Sample Solution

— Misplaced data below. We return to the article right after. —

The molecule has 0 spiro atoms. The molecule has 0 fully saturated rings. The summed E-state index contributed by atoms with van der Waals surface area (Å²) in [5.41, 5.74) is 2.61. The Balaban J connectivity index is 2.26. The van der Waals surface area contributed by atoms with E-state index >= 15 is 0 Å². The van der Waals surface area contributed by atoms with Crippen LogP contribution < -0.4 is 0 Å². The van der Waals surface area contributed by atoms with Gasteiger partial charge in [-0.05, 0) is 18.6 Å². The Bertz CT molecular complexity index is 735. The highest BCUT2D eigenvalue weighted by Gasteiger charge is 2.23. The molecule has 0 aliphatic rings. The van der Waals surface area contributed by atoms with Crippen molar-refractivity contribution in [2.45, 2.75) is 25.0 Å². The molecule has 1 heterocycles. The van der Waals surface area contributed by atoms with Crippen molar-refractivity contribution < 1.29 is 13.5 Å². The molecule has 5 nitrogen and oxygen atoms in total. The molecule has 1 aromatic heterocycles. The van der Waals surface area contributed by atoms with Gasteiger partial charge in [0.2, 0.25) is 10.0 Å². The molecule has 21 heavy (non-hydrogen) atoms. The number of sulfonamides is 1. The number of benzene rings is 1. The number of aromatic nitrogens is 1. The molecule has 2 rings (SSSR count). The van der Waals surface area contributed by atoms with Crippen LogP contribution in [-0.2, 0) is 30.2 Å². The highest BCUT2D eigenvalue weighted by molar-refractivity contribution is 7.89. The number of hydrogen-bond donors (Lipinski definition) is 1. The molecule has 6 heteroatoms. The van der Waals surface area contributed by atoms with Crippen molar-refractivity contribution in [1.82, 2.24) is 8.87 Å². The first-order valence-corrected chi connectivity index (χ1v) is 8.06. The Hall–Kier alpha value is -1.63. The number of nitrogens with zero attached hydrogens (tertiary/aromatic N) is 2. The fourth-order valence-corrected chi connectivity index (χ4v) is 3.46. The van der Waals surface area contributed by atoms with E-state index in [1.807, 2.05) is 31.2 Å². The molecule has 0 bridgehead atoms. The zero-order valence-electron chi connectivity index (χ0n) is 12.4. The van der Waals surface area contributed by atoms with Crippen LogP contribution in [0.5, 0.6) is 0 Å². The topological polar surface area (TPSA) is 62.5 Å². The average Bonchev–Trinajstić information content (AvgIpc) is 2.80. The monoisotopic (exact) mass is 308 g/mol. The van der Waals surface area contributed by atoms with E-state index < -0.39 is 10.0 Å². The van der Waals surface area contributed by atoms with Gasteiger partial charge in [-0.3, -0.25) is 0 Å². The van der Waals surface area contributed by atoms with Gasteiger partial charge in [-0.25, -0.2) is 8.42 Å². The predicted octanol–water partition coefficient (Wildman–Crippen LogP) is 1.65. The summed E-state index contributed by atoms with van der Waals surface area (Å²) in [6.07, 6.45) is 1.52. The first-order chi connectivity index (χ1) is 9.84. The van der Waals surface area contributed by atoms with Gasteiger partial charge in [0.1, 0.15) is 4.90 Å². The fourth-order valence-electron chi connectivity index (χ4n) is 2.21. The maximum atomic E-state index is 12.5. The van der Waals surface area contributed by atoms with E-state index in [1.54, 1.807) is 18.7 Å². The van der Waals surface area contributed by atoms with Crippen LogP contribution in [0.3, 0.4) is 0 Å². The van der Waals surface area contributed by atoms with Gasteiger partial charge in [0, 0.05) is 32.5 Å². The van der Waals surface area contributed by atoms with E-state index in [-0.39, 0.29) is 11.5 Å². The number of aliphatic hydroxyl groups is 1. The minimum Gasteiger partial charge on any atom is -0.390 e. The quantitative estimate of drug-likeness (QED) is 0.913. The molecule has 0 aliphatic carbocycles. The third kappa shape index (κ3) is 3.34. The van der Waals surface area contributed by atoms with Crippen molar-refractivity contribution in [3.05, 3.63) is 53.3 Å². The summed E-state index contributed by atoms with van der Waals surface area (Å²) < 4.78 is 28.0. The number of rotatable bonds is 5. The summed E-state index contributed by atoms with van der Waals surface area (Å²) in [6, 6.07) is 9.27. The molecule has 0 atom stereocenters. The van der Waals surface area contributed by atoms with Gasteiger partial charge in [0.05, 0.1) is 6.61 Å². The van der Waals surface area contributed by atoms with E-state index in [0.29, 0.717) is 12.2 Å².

The Masque of the Red Death is the ultimate example of how inferior humans try to overcome against their final destiny, and greatest demon: Death itself. The Prince Prospero laughs at Death "while the pestilence raged most furiously abroad…he entertained his thousand friends at a masked ball of the most unusual magnificence." (83). The prince believes that his special group of nobles is exempt from the suffering occurring around them, and can celebrate with ease. Prince Prospero imagines that he is not destined to die like the others, and so fortifies himself with false illusions that depict harmony and pleasure. These illusions, however, are all stripped away when the ebony clock chimes and "…the giddiest grew pale, and the more age and sedate passed their hands over their brows as if in confused reverie or meditation." (85) The people realize that to evade death is the greatest risk one can take, and the clock is reminding them of how futile this gesture is. When the clock's chime fades away, the people forget about their inevitable demise and go back to believing that they are invincible, only to be reminded an hour later when the clock strikes again. After midnight tolls, a ghastly figure appears who had "…out-Heroded Herod, and gone beyond the bounds of even the prince's indefinite decorum." (87). The figure is the messenger of Death himself, coming to destroy the inferior beings that do not fall beneath its supreme power. The prince is the first to die, as he was the one who believed wholeheartedly that he could evade the End. When all of the nobles are vanquished, Death gloats in silence about its triumph over those who believed they could substitute suffering for pleasure, and how it is the only dominant factor in the world. Mankind has tried to conquer its hidden demons because it is afraid of them. But despite all of the technological advances that have been made, they are still being undermined by emotional demons like jealousy, hatred, and arrogance. The human race fears these demons for they unleash the worst qualities in people, and can not be conquered by the machines that are revered so much. It is naïve of humans to believe that they can ever vanquish the demons that lurk within their souls, but they are intent on driving out any human qualities that would make them imperfect. Yet they do not realize that imperfection is humanity's greatest trait and weakness at the same time, and that these demons exist to make this fact obvious to all. Analysis This sample high school English essay sufficiently argues that when man attempts to combat fate, obsession and death, he is ultimately destroyed. The essay is simply organized, with each paragraph devoted to a short story. The paragraph on the Masque of the Red Death is the essay's strong point, perhaps because Poe's story is the most explicit about what happens when people try to combat one of these "demons."